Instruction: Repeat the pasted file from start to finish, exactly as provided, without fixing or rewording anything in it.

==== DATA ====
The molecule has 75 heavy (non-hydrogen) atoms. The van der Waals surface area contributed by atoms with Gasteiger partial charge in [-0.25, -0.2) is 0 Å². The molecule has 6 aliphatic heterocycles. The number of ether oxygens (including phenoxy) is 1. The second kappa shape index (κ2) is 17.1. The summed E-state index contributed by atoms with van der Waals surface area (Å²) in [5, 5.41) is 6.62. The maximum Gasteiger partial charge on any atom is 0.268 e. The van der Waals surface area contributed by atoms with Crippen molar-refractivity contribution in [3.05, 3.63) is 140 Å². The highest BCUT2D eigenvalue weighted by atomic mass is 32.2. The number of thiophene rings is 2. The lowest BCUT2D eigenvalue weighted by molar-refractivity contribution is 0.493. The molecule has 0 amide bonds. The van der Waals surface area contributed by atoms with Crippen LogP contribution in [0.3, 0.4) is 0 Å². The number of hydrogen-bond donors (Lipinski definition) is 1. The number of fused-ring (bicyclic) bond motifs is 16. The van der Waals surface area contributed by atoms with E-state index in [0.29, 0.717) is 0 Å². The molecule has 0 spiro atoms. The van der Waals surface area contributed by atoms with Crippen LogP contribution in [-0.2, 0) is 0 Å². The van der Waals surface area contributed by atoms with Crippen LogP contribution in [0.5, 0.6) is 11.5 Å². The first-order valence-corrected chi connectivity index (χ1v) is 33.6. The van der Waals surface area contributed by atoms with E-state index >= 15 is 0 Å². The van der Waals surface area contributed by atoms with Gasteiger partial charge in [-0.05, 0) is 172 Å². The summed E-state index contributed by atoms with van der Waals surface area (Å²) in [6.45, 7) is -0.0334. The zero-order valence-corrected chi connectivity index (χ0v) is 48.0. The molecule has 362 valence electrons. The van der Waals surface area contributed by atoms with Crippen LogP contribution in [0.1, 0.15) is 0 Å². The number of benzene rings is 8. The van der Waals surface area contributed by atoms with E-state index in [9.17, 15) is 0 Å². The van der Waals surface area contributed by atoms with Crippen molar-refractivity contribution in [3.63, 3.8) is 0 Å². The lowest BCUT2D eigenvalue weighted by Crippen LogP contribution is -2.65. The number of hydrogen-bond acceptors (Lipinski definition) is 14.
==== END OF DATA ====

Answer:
The molecule has 75 heavy (non-hydrogen) atoms. The van der Waals surface area contributed by atoms with Gasteiger partial charge in [-0.25, -0.2) is 0 Å². The molecule has 6 aliphatic heterocycles. The number of ether oxygens (including phenoxy) is 1. The second kappa shape index (κ2) is 17.1. The summed E-state index contributed by atoms with van der Waals surface area (Å²) in [5, 5.41) is 6.62. The maximum Gasteiger partial charge on any atom is 0.268 e. The van der Waals surface area contributed by atoms with Crippen molar-refractivity contribution in [3.05, 3.63) is 140 Å². The highest BCUT2D eigenvalue weighted by atomic mass is 32.2. The number of thiophene rings is 2. The lowest BCUT2D eigenvalue weighted by molar-refractivity contribution is 0.493. The molecule has 0 amide bonds. The van der Waals surface area contributed by atoms with Crippen LogP contribution in [0.3, 0.4) is 0 Å². The number of hydrogen-bond donors (Lipinski definition) is 1. The number of fused-ring (bicyclic) bond motifs is 16. The van der Waals surface area contributed by atoms with E-state index in [0.29, 0.717) is 0 Å². The molecule has 0 spiro atoms. The van der Waals surface area contributed by atoms with Crippen LogP contribution in [-0.2, 0) is 0 Å². The van der Waals surface area contributed by atoms with Crippen LogP contribution in [0.5, 0.6) is 11.5 Å². The first-order valence-corrected chi connectivity index (χ1v) is 33.6. The van der Waals surface area contributed by atoms with E-state index >= 15 is 0 Å². The van der Waals surface area contributed by atoms with Gasteiger partial charge in [-0.05, 0) is 172 Å². The summed E-state index contributed by atoms with van der Waals surface area (Å²) in [6.45, 7) is -0.0334. The zero-order valence-corrected chi connectivity index (χ0v) is 48.0. The molecule has 362 valence electrons. The van der Waals surface area contributed by atoms with Crippen LogP contribution in [0.1, 0.15) is 0 Å². The number of benzene rings is 8. The van der Waals surface area contributed by atoms with E-state index in [9.17, 15) is 0 Å². The van der Waals surface area contributed by atoms with Crippen molar-refractivity contribution in [3.63, 3.8) is 0 Å². The lowest BCUT2D eigenvalue weighted by Crippen LogP contribution is -2.65. The number of hydrogen-bond acceptors (Lipinski definition) is 14.